- Claudia Salvi, in L’Œil gourmand. Parcours dans la nature morte napolitaine du XVIIe siècle, cat. exh. Paris, Galerie Canesso, 26 September – 27 October 2007, pp. 86-87, no. 21.
- L’Œil gourmand. Parcours dans la nature morte napolitaine du XVIIe siècle, exh. cat. Paris, Galerie Canesso, 26 September – 27 October 2007, pp. 86-87, no. 21.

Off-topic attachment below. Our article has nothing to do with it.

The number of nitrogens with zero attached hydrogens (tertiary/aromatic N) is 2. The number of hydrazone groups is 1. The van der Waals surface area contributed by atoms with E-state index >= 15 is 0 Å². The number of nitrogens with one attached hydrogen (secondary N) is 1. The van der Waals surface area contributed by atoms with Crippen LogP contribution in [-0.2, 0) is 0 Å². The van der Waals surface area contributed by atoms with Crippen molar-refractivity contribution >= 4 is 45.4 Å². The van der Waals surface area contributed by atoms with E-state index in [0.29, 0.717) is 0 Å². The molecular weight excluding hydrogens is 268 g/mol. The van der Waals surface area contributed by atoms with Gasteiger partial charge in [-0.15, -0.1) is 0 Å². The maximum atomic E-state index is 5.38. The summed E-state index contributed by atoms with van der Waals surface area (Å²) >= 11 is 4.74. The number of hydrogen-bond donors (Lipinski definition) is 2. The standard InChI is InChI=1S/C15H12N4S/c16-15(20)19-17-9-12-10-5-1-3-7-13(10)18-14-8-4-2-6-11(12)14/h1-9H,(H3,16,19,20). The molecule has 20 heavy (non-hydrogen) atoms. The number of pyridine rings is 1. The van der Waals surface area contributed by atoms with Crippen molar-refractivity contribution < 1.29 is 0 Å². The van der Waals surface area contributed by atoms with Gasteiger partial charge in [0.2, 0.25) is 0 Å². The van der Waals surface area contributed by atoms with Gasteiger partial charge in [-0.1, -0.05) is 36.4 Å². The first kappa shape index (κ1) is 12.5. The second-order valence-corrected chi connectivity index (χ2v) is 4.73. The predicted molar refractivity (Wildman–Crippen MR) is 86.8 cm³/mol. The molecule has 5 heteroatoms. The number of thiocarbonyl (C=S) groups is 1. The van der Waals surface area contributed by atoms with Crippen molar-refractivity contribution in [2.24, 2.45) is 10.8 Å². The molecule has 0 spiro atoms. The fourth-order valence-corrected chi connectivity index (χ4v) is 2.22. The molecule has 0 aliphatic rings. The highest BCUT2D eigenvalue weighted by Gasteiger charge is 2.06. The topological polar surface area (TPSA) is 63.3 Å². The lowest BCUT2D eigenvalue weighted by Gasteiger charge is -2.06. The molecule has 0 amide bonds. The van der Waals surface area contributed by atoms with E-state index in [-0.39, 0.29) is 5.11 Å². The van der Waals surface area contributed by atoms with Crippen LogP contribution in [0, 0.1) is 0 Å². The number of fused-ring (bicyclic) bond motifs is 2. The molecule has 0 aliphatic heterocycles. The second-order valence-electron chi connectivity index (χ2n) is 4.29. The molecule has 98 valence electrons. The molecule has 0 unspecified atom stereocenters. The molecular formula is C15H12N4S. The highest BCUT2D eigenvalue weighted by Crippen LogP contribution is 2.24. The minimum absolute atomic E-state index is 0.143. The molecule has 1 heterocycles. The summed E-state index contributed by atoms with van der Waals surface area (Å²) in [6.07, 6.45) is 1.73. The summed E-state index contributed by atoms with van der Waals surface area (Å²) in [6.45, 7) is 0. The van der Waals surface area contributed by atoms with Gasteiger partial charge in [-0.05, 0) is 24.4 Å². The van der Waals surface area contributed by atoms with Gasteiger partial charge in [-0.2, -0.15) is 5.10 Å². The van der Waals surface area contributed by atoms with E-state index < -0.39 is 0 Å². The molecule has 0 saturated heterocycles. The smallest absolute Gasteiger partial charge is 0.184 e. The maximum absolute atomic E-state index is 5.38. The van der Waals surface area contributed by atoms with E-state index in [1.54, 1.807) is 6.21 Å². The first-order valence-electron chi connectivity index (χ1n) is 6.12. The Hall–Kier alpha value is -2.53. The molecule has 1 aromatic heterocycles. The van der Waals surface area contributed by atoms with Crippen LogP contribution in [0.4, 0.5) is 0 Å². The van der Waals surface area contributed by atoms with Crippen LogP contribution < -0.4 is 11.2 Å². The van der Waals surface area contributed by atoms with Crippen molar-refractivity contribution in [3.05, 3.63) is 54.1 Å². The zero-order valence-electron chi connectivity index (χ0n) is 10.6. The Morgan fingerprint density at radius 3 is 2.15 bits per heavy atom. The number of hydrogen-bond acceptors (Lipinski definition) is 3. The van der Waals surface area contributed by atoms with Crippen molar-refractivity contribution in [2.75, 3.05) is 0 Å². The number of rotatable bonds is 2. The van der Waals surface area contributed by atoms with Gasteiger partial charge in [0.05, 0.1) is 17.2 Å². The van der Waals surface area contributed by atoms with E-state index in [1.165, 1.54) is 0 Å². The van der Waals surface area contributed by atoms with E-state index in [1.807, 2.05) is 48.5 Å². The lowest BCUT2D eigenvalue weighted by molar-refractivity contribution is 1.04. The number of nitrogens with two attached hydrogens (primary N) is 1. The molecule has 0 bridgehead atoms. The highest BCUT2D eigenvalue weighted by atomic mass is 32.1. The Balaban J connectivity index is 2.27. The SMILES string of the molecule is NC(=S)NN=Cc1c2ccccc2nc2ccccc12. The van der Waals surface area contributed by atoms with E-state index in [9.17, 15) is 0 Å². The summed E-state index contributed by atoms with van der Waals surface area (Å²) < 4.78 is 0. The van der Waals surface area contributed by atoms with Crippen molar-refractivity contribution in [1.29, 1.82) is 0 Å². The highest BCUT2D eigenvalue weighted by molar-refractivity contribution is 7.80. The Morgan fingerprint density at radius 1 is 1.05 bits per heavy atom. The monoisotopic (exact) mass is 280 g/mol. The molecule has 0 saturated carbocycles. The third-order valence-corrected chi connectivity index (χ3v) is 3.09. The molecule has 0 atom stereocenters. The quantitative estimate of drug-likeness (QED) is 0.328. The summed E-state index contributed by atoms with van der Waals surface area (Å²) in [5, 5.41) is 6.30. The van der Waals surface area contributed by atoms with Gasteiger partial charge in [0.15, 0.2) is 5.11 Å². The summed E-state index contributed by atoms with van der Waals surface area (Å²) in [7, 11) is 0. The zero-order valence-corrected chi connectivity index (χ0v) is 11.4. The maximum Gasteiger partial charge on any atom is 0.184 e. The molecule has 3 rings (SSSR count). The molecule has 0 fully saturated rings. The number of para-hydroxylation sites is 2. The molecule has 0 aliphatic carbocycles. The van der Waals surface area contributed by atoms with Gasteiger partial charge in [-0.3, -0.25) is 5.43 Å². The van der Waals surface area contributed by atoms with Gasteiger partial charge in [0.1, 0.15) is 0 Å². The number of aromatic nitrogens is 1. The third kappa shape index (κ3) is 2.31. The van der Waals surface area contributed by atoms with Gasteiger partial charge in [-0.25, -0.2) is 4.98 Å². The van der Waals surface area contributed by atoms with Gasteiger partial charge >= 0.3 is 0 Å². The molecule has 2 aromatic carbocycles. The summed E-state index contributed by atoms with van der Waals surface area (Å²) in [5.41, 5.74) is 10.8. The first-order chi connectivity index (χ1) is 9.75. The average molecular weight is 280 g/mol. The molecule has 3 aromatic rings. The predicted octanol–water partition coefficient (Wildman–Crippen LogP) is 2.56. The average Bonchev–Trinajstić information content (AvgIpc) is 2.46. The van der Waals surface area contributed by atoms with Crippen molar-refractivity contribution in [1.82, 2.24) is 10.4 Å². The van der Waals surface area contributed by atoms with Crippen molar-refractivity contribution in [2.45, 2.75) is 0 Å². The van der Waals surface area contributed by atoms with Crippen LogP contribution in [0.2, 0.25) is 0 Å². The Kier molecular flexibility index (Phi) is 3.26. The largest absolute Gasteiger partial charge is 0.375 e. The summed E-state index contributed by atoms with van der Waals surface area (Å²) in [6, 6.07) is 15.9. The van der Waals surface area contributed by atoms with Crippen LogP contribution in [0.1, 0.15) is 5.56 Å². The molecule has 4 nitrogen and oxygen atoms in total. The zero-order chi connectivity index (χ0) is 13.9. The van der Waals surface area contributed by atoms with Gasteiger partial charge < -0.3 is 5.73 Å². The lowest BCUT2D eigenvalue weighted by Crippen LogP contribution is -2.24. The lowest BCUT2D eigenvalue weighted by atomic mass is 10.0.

This highly poetic work appeared at auction (Christie’s, Milan, 29 November 2006, lot 81) correctly attributed to Giuseppe Recco. The composition is arranged on three levels, as implied by the quadrangular grey stone base and ledge, and by the objects themselves – herring, salted cod, onions, octopus, plates, pieces of tuna, mezzina ewers, dried fruit, and a knife. Everything on display is arranged in an orderly manner on surfaces whose presence seems arbitrarily dictated by how the provisions are posed. An ascending diagonal crosses the image, moving from the overturned ewer in the lower left corner to the piece of tuna on a majolica plate at upper right. Some cardoons, a grater, what is left of a fire (with a shovel for ashes), and a rough knife emerge from the smoky penumbral space at the edges of the canvas, suggesting a subdued quotidian element that seems contradicted by the completely cerebral construction of the fully-lit objects. The sequence of plates poised in the niche, with their abstract shadows and the absolutely geometrical sliver of light that defines them, is balanced by other equally mimetic passages, such as the skin of the octopus, and its weightiness, conveyed with prodigious skill, and the traces of oxidation on the ewer, which although only visible on close inspection, adds to the overall effect of vivid naturalism. The Kitchen Interior with Sutler, signed and dated “Gios. Recco F. 167…” (Naples, Pagano collection) has a pile of plates on the shelf, a roll of paper containing some precious spice, and nails and pot handles that cast precise, sharp shadows on the table, as in the present canvas. Likewise, a large Fishmonger datable to the 1670s in the Musée des Beaux-Arts, Rouen, with figures painting seemingly by Luca Giordano, contains pieces of pink tuna with a prominent white strip of fat – which allows the artist to create powerful touches of light along one of the composition’s diagonals – and a ewer, whose forceful position in space is underlined, as in our canvas, by the fact that it is overturned. The Kitchen Interior in the Akademie der Bildenden Künste, Vienna, signed and dated “Gios. Recco 1675” contains sprouting onions above the mantelpiece that seem scorched by the bright and vigorous fire burning in the hearth. Finally, the Kitchen Interior with Fish, signed “G…e Recco F.” (formerly London, Matthiesen Gallery) – with its system of stone blocks, the sideways arrangements of fish, and pots and metal covers balanced here and there – is perhaps the composition that most closely resembles our canvas; but whereas we believe it to be datable to the 1670s, ours belongs to the preceding decade. The blocks of stone found in Spanish paintings, and typical of Recco, appear sporadically in the work of other Neapolitan genre painters, though usually more connected with the narrative, setting the scene in a precise context. The large canvas with Saltwater Fish and Oysters by Giovan Battista Recco in Besançon, signed “G. B. Recco”, displays its fish on high blocks; but Giovan Battista Ruoppolo also made use of this motif in his early masterpiece with Fruit and Vegetables in a Landscape, formerly with the Galleria Sapori in Spoleto and now in a private collection.